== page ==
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    I am the author of LETTERS TO A DANDELION. It is available at Amazon.com in the kindle version.
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    In order to be a writer, one must love to read. Here, you can also find book reviews and movie reviews.

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The “Wow” Factor

The “Wow” Factor

As entertainment goes, there is a level one must ascend to reach to bring an audience. No matter the genre of the book, no matter the genre of the movie, the writer must bring something to the table that is different or fresh. This is no easy task, to say the least.

I have been given the ability to predict the outcome of any book or movie. I know I’m not the only person with this ability, and I’m sure most can predict at an earlier time, but the fact is, this ability is a curse. I want to be “wow”ed, I want to put the book down immediately to attempt to comprehend the turn of events, and I want to leave the theater saying, “Wow, I never would have guessed.”

I don’t believe this is a “born-ability”, I believe what makes this possible is that I pay attention to detail. Of course, most writers drop hints for the reader or viewer to keep them interested. This works, but there must be more ambiguity. Let me explain.

Predicting plot twists does not feed my ego. I get frustrated that I was even able to predict the outcome in the first place because I want to be “wow”ed. The plot, characters, and setting must intertwine beautifully and punch me in the gut with something so off-the-wall it leaves me saying “wow!” I wrote a post earlier about writing blind and I believe this works well with ambiguity.

If the author is writing blind, with only one or two scenes plotted out ahead of time, then the author might be surprised with the turn of events. If the author is “wow”ed, the reader will also be, without a doubt. The author needs to let go and let the characters take them wherever they please. Feeding off the characters, one might be surprised on where they proceed.

Keep in mind, plotting a book ahead of time with multiple twists may also fall victim to predictability. If the author knows how the book is mapped out, he/she won’t be interested in the journey because he/she already knows where it’s going.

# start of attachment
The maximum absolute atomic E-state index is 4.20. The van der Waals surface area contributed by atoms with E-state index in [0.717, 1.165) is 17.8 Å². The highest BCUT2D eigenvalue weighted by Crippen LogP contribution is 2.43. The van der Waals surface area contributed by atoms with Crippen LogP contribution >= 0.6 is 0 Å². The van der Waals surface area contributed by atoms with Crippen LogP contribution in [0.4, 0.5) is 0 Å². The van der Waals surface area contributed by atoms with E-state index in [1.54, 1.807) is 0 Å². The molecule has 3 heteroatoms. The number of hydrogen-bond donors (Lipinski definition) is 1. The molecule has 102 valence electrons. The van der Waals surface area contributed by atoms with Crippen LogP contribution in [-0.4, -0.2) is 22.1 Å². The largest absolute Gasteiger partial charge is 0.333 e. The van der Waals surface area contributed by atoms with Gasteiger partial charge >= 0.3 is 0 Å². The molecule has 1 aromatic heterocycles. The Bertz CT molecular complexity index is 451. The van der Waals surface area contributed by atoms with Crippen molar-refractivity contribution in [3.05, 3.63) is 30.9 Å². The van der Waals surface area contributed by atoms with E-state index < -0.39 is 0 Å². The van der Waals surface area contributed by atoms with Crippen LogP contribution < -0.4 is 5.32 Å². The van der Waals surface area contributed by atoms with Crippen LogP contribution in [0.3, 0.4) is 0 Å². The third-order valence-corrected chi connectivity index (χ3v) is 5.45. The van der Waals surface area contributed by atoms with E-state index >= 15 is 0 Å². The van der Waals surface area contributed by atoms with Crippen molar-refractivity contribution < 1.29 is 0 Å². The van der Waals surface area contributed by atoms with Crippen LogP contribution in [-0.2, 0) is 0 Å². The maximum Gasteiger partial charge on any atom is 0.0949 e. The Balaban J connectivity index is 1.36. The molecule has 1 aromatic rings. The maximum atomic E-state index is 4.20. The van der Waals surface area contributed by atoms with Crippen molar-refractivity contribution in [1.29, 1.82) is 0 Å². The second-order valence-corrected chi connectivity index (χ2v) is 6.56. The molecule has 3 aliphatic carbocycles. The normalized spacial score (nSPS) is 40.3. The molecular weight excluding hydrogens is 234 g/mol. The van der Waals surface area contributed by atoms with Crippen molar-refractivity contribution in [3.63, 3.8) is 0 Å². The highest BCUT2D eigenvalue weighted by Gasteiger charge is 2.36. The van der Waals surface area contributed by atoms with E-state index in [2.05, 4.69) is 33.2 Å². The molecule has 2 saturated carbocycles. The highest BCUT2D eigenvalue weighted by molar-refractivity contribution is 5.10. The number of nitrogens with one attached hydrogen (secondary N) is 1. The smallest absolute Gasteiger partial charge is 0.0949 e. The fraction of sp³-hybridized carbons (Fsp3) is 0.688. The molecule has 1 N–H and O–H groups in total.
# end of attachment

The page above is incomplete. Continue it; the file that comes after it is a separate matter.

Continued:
As cliched as it is, writing a completely normal world, with the day to day activities normal and interactions normal, but ending it with the main character in a psychiatric ward and all of it was in his head, still works out well; if written well. The reader or viewer is immersed in the characters “normal” world with the “normal drama” tagging along with it, but then is T-boned with a plot twist only leaving them with a dropped jaw and the word “wow” slowly, methodically spilling out of their mouth.

Plot twisting “wow” factor must be handled with care. Too many twists will leave the reader confused and frustrated, too little may result in boredom. I’m not here claiming that books with twists are the only good ones, because that is not true. If and when you plan a plot twist, avoid predictability.

Joshua Ludeker

Author of Letters to a Dandelion, available at Amazon.

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What Makes Good Storytelling?

What makes good storytelling?

I was having a discussion on one of my favorite forums (shout out) with a fellow aspiring writer about what makes a writer a good storyteller. I decided to dedicate this post to the art from a reader’s aspect, rather from a writer’s.

Telling, not describing.

There are books out there where I cringe and trudge through acres of text describing scenery, or a characters clothing, or a dog. What inspires me to continue on is hopes that the author will dig the reader out of the describing hole and onto more entertaining plot lines. The problem I see is that the author ran out of interesting scenes and focuses on an object, just to get the words onto paper. This is what a rough draft is for (or three or four).